Widespread and precise reprogramming of yeast protein-genome interactions in response to heat shock by Vinesh Vinayachandran et al., Genome Res., online 14 Feb 2018. Our findings reveal a precise positional organization of proteins bound at most genes, some of which rapidly reorganize within minutes of heat shock.
RNA Interference Pathways Display High Rates of Adaptive Protein Evolution in Multiple Invertebrates by William H. Palmer et al., doi:10.1534/genetics.117.300567, Genetics, 01 Feb 2018.
Protecting and Diversifying the Germline by Ryan J. Gleason et al., doi:10.1534/genetics.117.300208, Genetics, 01 Feb 2018.
Systematic discovery of antiphage defense systems in the microbial pangenome by Shany Doron, Sarah Melamed et al., doi:10.1126/science.aar4120, Science, 25 Jan 2018. Our data also suggest a common, ancient ancestry of innate immunity components shared between animals, plants, and bacteria.
DNA mismatch repair preferentially protects genes from mutation by Eric J. Belfield, Zhong Jie Ding et al., doi:10.1101/gr.219303.116, Genome Res., 12 Dec 2017.
Structural basis for the initiation of eukaryotic transcription-coupled DNA repair by Jun Xu et al., Nature, 30 Nov 2017.
Mismatch repair prefers exons by Dashiell J Massey and Amnon Koren, Nature Genetics, Dec 2017.
Rapid Gene Family Evolution of a Nematode Sperm Protein Despite Sequence Hyper-conservation by Katja R. Kasimatis and Patrick C. Phillips, G3, online 21 Nov 2017.
Structure of the Post-catalytic Spliceosome from Saccharomyces cerevisiae by Rui Bai, Chuangye Yan, Ruixue Wan et al., Cell, 16 Nov 2017.
The Mobile World of Transposable Elements by Caryn Navarro, Trends in Genetics, Nov 2017.
23 Aug 2017: ...a different code embedded in histone marks....
15 Jul 2017: Several studies have suggested that TE [transposable element] insertions have contributed to the rewiring and evolution of regulatory networks by recruiting multiple genes into the same regulatory circuit.
06 Jul 2017: How bacteria remember and defend against harmful viruses.
22 May 2017: ...ERVL LTRs provide molecular mechanisms for stochastically scanning, rewiring, and recycling genetic information on an extraordinary scale.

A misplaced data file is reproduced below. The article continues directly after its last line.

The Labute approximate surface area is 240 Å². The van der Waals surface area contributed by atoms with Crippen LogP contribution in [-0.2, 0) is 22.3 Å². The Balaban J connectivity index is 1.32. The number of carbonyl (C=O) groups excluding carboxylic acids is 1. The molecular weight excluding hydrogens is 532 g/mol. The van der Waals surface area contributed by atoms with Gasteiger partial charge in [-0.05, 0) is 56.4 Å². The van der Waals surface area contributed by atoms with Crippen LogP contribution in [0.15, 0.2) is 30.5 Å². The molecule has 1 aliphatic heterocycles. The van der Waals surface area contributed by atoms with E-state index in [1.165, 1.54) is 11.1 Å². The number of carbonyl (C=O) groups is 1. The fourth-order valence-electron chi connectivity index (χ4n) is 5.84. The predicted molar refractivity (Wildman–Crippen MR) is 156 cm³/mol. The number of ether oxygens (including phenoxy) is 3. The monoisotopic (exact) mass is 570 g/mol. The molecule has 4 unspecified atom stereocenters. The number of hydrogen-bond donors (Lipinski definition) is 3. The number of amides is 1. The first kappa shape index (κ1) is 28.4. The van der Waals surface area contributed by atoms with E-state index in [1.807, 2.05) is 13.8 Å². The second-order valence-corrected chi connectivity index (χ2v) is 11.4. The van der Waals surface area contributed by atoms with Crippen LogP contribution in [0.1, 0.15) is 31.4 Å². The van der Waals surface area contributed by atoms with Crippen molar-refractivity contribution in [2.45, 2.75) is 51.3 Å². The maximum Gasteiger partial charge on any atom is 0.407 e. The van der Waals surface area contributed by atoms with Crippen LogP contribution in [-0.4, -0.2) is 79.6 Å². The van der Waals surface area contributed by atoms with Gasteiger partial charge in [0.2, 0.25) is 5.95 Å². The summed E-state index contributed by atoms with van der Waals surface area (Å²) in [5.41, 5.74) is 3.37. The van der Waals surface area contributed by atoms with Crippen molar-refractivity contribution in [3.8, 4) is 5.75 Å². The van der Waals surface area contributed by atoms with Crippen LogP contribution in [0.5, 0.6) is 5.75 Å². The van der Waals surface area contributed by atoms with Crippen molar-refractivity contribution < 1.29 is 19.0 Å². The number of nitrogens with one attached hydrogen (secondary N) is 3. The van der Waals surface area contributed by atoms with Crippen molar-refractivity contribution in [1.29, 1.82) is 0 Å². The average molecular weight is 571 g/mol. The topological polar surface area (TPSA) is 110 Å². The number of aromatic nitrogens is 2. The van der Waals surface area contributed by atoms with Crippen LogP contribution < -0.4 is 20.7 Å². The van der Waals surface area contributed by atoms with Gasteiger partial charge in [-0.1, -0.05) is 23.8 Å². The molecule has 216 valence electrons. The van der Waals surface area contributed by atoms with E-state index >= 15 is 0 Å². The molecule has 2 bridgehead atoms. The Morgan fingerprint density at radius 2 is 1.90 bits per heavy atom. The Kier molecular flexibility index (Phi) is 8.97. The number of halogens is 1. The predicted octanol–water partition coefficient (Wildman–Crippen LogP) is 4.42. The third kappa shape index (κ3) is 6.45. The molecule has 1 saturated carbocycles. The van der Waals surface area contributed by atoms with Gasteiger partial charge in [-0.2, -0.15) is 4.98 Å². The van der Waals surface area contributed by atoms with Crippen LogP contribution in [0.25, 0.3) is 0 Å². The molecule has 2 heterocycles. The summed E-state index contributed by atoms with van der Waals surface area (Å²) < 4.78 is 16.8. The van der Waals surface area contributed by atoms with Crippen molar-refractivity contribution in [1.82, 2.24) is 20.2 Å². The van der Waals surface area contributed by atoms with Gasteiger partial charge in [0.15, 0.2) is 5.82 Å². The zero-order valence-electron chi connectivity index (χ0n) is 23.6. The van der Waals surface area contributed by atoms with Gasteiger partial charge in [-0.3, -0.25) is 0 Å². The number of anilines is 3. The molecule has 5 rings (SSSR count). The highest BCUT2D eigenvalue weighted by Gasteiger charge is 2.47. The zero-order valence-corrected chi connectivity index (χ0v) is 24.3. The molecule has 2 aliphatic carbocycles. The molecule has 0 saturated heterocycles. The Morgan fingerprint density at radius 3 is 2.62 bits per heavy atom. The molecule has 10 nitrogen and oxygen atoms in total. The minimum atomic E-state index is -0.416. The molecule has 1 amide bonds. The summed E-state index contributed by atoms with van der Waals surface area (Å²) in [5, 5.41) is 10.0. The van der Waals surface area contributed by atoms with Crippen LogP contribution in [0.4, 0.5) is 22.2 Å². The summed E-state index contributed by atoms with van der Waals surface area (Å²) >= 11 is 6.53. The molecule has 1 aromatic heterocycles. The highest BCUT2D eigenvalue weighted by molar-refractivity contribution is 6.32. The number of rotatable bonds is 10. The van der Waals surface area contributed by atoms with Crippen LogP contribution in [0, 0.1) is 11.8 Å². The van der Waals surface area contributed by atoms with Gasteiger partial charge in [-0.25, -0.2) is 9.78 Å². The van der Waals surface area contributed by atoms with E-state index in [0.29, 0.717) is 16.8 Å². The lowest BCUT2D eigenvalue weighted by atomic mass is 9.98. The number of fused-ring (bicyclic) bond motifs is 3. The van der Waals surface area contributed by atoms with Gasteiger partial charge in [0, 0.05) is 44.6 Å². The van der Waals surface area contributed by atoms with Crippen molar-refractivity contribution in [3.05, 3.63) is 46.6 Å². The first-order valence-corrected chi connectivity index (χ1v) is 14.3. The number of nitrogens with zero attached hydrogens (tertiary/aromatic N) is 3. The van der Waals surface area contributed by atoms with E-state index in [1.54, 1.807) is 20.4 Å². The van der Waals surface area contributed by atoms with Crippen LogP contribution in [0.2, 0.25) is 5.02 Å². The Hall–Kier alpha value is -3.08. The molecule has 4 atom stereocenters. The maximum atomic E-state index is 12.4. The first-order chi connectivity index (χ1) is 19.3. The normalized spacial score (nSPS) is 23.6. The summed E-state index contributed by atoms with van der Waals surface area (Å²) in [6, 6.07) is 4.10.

24 Jul2016: A cell's deciphering arsenal....
07 Apr 2016: ...molecular-resolution reconstruction of a central assembly of the human spliceosome.
28 Apr 2015: Diversity-generating retroelements (DGRs) use mutagenic reverse transcription and retrohoming to generate myriad variants of a target gene.
30 Jan 2015: I guess we owe the evolution of pregnancy to what are effectively genomic parasites
19 Jan 2015: ...Deliberate killing of nonimmune cells ...releases DNA and makes it accessible for HGT.
07 July 2014: There is also compelling evidence that not only may mutations be non-random but horizontal gene transfer too need not be random.
20 Dec 2012: Evolution: A View from the 21st Century by James A. Shapiro
Quantifying the mechanisms of domain gain in animal proteins by Marija Buljan, Adam Frankish and Alex Bateman, doi:10.1186/gb-2010-11-7-r74; and commentary: How do proteins gain new domains? by Joseph A Marsh and Sarah A Teichmann, doi:10.1186/gb-2010-11-7-126, Genome Biology, 15 Jul 2010.
Enard D, Depaulis F, Crollius HR, "Human and Non-Human Primate Genomes Share Hotspots of Positive Selection" [link], PLoS Genet 6(2): e1000840. doi:10.1371/journal.pgen.1000840, online 5 Feb 2010. "Our results show that positive selection affecting the same genes independently in human and other primates is a common phenomenon and is not restricted to specific functions such as defence against pathogens or reproduction."
9 May 2006: The structure of a bacterial enzyme that inserts mobile gene cassettes has been resolved by French biochemists and geneticists.
24 Mar 2005: Plants can overwrite unhealthy genes.
28 Feb 2005: Can pre-existing genetic programs be pieced together?


1. Michael T. Madigan, John M. Martinko and Jack Parker, Brock Biology of Microorganisms, 8th ed., 1997. p 97.
1.5. Michael J. Daly and Kenneth W. Minton, "
Resistance to Radiation," Science, 24 November 1995.
2. Bruce Alberts et al., The Molecular Biology of the Cell, 3rd ed., 1994. p 268.
2.5. James D. Watson et al., The Molecular Biology of the Gene, 4th ed., 1987. p 485.
2.6. Miroslav Radman. "Enzymes of evolutionary change," doi:10.1038/44738, Nature, 28 October 1999.
3. Shozo Yokoyama et al., " Adaptive evolution of color vision of the Comoran coelacanth...," PNAS, 25 May 1999.
3.5. Susumu Ohno, Evolution by Gene Duplication, Springer-Verlag Publishing Company, 1970. p 55.
4. Eva C. M. Nowack et al., "Gene transfers from diverse bacteria compensate for reductive genome evolution in the chromatophore of Paulinella chromatophora", PNAS, online 10 Oct 2016.
4.5. Blair G. Paul et al., "Targeted diversity generation by intraterrestrial archaea and archaeal viruses", doi:10.1038/ncomms7585, n 6585 v 6, Nature Communications, 23 Mar 2015.
5. Gary M. Dunny, "The peptide pheromone-inducible conjugation system of Enterococcus faecalis plasmid pCF10: cell-cell signalling, gene transfer, complexity and evolution" doi:10.1098/rstb.2007.2043, Phil. Trans. R. Soc. B, 29 Jul 2007.

Related CA Webpages

What Is Life? includes the suggestion, A Cell Is Like a Computer.
Why Sexual Reproduction? includes a section titled Gene Conversion.
Viruses and Other Gene Transfer Mechanisms is relevant.
How is it Possible? has earlier refences for adaptive and directed mutation.